Twitter is nothing if not versatile; it’s been used for everything from procrastination to revolution. Could the data it produces also be used to understand, and even help plan, cities?
Justin Hollander, an associate professor of urban and environmental policy and planning at Tufts, thinks it can. About a year ago, he founded the university’s Urban Attitudes Lab, which is devoted to studying how “big data” can inform planning and policy. He and his colleagues have begun developing models to analyze Twitter posts for key words and sentiments, in an effort to harness “the free-flowing ideas and thoughts that people express on social media,” he says.
“A lot of what I’m trying to uncover is, where are people happy? What makes them happy?” says Hollander. “This has the potential to revolutionize how local governments in particular plan for the future.”
The idea sounds uncannily reminiscent of Project Cyberfolk, a 1970s plan by the socialist government of Chile to monitor the real-time happiness of the Chilean people in response to government policy, as chronicled in a new book. Back then, the “algedonic meter,” a mood-measuring device that was supposed to transmit its inputs through the TV networks, sounded like science fiction; now, people constantly inform the world how they feel about lunch and what they think of the latest government snafu.
The challenge is extracting the meaningful information from that torrent of data. So far, Hollander has completed just one study, which attempted to compare the sentiments expressed in Twitter posts with those expressed in civic meetings. He collected 122,187 tweets geotagged to New Bedford, Mass., from February through April of this year, and analyzed them with an automated tool designed to classify sentiments as positive or negative. About 7 percent of the messages were categorized as positive, and 5.5 percent as negative; in the minutes, the corresponding figures were 1.7 percent and .7 percent. Zeroing in on terms related to civic life, he then compared the frequency of 24 key words in the tweets and the minutes. He found some similarity in the rankings of how often Twitter users and meeting participants used the key words, which included “school,” “health,” “safety,” “parks” and “children.”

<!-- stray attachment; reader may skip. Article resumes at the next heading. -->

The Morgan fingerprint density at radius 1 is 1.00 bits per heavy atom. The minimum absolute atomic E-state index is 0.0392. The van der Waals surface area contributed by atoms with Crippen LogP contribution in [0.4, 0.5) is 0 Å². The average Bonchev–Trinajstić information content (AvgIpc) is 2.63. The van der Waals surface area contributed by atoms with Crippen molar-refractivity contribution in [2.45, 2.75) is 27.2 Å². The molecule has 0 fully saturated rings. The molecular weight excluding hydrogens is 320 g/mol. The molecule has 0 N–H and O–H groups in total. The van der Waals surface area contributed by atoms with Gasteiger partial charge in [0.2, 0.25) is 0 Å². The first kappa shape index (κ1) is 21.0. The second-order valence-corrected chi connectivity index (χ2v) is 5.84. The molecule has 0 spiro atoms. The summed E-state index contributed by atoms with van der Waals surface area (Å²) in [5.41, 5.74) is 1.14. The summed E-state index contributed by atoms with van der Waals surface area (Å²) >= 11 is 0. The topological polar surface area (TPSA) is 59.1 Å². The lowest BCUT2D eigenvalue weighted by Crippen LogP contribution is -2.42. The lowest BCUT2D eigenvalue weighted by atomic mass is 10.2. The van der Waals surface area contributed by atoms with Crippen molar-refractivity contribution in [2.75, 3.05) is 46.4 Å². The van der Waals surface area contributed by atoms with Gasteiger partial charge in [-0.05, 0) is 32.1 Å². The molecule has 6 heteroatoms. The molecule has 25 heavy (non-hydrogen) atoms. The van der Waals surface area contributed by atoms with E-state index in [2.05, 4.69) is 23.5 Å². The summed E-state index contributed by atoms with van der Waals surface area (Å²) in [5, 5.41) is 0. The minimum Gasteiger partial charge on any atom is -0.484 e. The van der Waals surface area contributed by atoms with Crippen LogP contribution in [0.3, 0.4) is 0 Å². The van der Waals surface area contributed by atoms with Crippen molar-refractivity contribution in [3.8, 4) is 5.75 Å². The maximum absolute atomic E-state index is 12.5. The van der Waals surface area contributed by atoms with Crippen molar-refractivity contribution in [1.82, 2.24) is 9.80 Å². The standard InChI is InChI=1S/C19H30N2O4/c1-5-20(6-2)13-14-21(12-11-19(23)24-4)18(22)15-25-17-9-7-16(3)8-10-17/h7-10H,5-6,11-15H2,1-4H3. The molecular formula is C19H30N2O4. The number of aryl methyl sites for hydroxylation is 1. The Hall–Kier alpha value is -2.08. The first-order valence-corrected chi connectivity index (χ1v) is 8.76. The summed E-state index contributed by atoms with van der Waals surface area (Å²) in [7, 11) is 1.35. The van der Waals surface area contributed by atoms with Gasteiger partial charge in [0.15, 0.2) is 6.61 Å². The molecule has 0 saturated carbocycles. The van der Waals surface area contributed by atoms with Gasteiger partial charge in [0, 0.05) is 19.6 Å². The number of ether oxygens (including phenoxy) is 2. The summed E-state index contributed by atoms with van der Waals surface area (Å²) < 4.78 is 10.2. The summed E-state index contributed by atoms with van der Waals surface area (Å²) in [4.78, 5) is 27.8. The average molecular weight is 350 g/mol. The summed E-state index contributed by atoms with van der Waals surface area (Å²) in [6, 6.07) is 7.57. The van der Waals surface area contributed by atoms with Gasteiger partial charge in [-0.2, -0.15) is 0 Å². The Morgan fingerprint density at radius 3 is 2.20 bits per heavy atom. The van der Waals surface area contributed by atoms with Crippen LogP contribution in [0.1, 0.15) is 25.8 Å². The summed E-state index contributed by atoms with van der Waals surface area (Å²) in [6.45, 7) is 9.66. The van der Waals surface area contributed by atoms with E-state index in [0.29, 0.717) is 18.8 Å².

The study was too preliminary to furnish any conclusions, but the main advance was to develop a systematic way of categorizing sentiments. (This automated method still isn’t perfect; it has trouble detecting sarcasm, for instance.) Hollander and a colleague are currently working on another study examining Twitter posts from four cities in Massachusetts that will be voting on whether to allow casinos. After the election, the professors will analyze the Twitter content in light of the results. At this point, a major objective is to assess how what people say on Twitter matches up — or doesn’t — with what they say and do in other settings.
Hollander is far from alone in his interest in using social media data to analyze cities. After all, it’s a vast trove of data, tantalizingly accessible; Twitter alone generates about 500 million short messages per day. “Some research starts with, here’s this problem we want to solve, and some starts with, here’s this opportunity, let’s see what we can do with it,” says Dan Tasse, a doctoral candidate in human-computer interaction at Carnegie Mellon who authored a recent conference paper titled “Using Social Media to Understand Cities.” “This was kind of the latter … we saw, ‘Well, shoot, we have pretty detailed information, and it’s just publicly available.”